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Short Fiction: Vanishing Act
Jennifer remembered a time long ago shortly after her father vanished when her mother was weeping bitter tears of anger. She felt now somehow similar to how she felt then, though the circumstances were, at least by her estimation, more horrific by several orders of magnitude.
Twelve years ago, she married a man she fell in love with at college. His name was Richard and he had not swept her off of her feet in any sense. He had asked her out, and she agreed, and they sat across from each other in a booth at a diner and he talked and talked and she stared and stared. Richard went home that evening convinced that he had not impressed her. Nonetheless, he called her again a week later to the day and she agreed again to a date. They went to a considerably nicer place this time and Richard talked for a while as Jennifer replied only when necessary and again said next to nothing.
On their third date, Richard was sullen and somewhat quieter than normal. Halfway through their meal, convinced that the silence between them was of an awkward sort, he finally—with little provocation—blurted out: “Your life must be incredibly boring for you to keep going out on dates with me.”
She stared at him, expressionless.
He sighed, calmer now, and raised a single finger in the air to call the waitress’s attention so he could pay and leave.
“What’s wrong?” Jennifer asked, her face as blank as empty paper.
“If I bore you this much, why even go out with me?”
A small grin pulled gently at the corner of her mouth. “I don’t think you’re boring,” she replied.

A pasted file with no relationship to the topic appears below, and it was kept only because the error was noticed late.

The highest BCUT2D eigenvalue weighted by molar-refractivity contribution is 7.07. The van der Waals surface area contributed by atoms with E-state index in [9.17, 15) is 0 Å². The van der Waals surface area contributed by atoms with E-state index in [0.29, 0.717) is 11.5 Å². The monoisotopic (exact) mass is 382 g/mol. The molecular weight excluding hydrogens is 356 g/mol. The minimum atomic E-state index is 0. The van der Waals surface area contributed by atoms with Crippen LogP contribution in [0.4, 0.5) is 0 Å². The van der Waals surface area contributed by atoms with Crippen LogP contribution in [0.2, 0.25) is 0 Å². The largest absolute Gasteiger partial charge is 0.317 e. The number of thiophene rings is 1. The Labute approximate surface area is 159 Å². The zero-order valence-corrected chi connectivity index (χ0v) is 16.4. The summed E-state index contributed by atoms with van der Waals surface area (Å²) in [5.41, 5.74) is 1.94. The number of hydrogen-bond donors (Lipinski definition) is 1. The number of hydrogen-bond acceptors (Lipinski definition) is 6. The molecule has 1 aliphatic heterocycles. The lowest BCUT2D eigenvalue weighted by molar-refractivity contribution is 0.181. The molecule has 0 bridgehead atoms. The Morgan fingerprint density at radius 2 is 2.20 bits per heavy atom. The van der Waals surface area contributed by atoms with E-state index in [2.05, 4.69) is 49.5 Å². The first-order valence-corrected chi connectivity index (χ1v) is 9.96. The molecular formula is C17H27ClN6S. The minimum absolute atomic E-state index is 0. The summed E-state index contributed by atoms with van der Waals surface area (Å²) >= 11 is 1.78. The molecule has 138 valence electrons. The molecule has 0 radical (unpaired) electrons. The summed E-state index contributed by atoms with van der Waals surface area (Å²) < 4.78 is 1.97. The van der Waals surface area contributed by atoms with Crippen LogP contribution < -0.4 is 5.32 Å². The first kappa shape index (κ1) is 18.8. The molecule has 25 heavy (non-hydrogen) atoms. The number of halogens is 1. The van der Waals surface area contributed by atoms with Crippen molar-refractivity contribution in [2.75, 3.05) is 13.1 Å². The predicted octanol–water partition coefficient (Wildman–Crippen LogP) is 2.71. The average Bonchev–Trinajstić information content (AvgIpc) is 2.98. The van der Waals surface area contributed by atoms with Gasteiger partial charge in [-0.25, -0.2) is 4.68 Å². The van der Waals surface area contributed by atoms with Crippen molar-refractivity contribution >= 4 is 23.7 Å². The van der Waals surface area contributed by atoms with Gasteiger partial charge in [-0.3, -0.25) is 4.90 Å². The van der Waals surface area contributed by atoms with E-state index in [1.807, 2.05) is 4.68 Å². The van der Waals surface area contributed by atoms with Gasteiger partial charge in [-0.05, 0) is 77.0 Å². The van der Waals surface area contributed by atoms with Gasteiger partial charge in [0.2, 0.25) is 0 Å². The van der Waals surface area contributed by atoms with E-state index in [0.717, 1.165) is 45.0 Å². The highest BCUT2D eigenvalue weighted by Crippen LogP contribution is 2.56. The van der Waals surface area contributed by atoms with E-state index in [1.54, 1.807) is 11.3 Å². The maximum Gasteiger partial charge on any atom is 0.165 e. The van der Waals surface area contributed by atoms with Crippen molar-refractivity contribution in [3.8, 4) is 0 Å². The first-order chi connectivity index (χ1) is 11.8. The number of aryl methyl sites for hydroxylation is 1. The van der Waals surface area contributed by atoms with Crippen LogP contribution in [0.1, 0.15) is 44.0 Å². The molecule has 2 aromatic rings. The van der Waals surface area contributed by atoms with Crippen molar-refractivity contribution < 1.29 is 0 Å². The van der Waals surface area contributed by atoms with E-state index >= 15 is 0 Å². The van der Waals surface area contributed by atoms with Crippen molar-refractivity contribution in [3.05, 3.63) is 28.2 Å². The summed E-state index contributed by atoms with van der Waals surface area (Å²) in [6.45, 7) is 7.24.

“Oh really?” he scoffed. He lowered his hand and folded it with the other on the table out in front of him. “Then how about this, you’re responsible for the conversation this evening. And . . . go.”
She told him everything she could think of about herself that was relevant and appropriate, stopping only to breathe. She reported the information to him like an objective journalist. She told him her father left, her mother cried a lot, her brother teased her, and her younger sister was an honor student. She told him that she was a misanthrope. She told him that her favorite color was white. She told him everything. All in all, she recited a well-organized autobiography that was all fact, with little emotion and no anecdotes and spoke for about ten minutes straight. She then fell silent and stared at him like a chess master waiting for him to evade check and blunder into certain failure.
He stared right back, still trying to absorb all the information she had just presented to him.
“I think we need to work on your interpersonal skills,” he teased with a grin, and she smiled. From that point on, it became Richard’s goal to make her smile and it became her goal to let him.